The sector is not yet investing a sufficient proportion of expenditure on prevention. In the context of fiscal austerity and rising demand, the capacity of local authorities to focus on the strategies that support people to stay independent and well for longer have been leaving eroded, leaving little choice but to fund services that support people who have priority needs. We need a clear and overriding strategy that once and for all makes prevention a priority; reducing demand over time for acute and remedial services, whilst dramatically improving the quality of lives of many more people.

Although we will always need forms of care ((such as care homes) which support people who require intensive forms of care or support people experiencing a crisis, we do not currently invest enough in models of care that are proven to maintain people’s resilience, wellbeing, independence, and ability to return to their previous state. The shape of wellbeing isn’t a downwards spiral; it’s a spectrum on which people travel backwards and forwards.

The need for a strategic view

The social care system is complex and fragmented, with care being provided by around 18,500 organisations working in 39,000 locations across England. Good practice being developed in one part of the care sector is difficult to share easily with another part.

It’s clear therefore, given the extensive challenges faced, that a joined-up, multi-agency, holistic view is needed if we are to achieve a positive, co-produced, vision for social care. We need a plan that permeates all aspects of sector reform. In the short-term, there’s an urgent need to address the funding pressures, and it can be argued that more needs to be done to drive leadership in social care that focuses on an asset-based, co-production programme of transformation. The development of the ICS structure may be the catalyst for this.

This needs to be allied to longer-term thought processes, because the big questions aren’t ones we can answer this year, or maybe even next. We need to think about the impact of unemployment rising by 5 or 10%. What does that mean for the economy? What does that mean for public spending? What about footfall to already struggling town centres because of the rise of home working? These all impact on the financial abilities of the local authority and more importantly on social interactions – leading back to the problems of isolation and mental health that I discussed in my previous paper.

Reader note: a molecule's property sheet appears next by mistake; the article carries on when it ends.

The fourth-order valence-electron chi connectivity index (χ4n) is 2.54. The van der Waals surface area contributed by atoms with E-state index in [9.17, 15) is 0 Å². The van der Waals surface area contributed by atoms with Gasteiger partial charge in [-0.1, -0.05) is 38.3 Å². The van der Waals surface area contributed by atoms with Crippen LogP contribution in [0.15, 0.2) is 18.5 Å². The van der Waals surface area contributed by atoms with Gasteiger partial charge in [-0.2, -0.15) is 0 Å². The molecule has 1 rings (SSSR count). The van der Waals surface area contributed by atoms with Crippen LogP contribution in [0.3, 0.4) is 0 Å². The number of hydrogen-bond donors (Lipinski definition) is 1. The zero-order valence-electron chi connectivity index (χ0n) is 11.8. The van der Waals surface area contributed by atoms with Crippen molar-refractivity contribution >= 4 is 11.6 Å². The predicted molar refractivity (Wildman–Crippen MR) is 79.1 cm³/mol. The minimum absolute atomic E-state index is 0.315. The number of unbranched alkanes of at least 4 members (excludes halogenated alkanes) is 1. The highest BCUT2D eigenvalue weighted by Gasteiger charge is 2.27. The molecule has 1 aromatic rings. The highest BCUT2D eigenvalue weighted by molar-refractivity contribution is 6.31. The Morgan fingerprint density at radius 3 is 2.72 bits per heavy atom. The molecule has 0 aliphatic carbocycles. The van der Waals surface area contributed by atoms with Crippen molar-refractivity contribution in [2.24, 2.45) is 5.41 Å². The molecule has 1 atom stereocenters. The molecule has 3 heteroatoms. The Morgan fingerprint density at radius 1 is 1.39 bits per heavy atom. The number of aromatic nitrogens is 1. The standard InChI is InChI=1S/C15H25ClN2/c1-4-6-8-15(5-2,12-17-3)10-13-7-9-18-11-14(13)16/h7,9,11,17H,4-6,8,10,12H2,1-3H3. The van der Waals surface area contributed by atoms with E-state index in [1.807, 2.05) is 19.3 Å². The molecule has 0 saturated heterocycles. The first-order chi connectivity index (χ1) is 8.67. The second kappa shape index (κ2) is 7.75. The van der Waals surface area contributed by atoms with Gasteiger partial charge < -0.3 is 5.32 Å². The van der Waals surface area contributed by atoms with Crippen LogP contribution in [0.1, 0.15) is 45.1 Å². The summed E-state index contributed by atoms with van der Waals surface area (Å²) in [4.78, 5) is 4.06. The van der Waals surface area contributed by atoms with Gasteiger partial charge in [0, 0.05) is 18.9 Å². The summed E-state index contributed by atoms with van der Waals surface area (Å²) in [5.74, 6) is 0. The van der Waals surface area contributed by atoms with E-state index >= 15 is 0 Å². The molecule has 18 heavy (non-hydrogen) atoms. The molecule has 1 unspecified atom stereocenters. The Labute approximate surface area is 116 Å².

By thinking long-term and bringing together the fragmented sector, funding decisions can be made for the good of the whole sector – and arguably help that money to stretch further. If this can be used to drive efficiencies and modernise the traditional, very labour-oriented service, then progress can be made. If the sector is viewed as one that invests in technology, innovation and its people, you will attract a cohort of people outside of those people who already do so because they genuinely want to care for people.

Demand for care is not going to reduce, so something has to change – and I think technology is at the heart of lasting, meaningful transformation.

Watch this video as Steve Morgan explains how we can achieve strategic thinking across social care.

Technologies leading the charge

At the time of writing, as the COVID-19 vaccination programme has gathered momentum and thoughts are turning to the post-pandemic world, an unprecedented number of local authorities have contacted Agilisys to talk about technology care solutions. They all have one question in common: what technologies can improve the quality of service and reduce the cost?

Here are the critical technologies that I think can transform the future of care:

Collaboration tools

Whether specialist videos devices, or consumer technology such as Amazon’s Alexa, anything that allows you to make remote contact with individuals in a far more efficient manner than driving from house-to-house is welcome.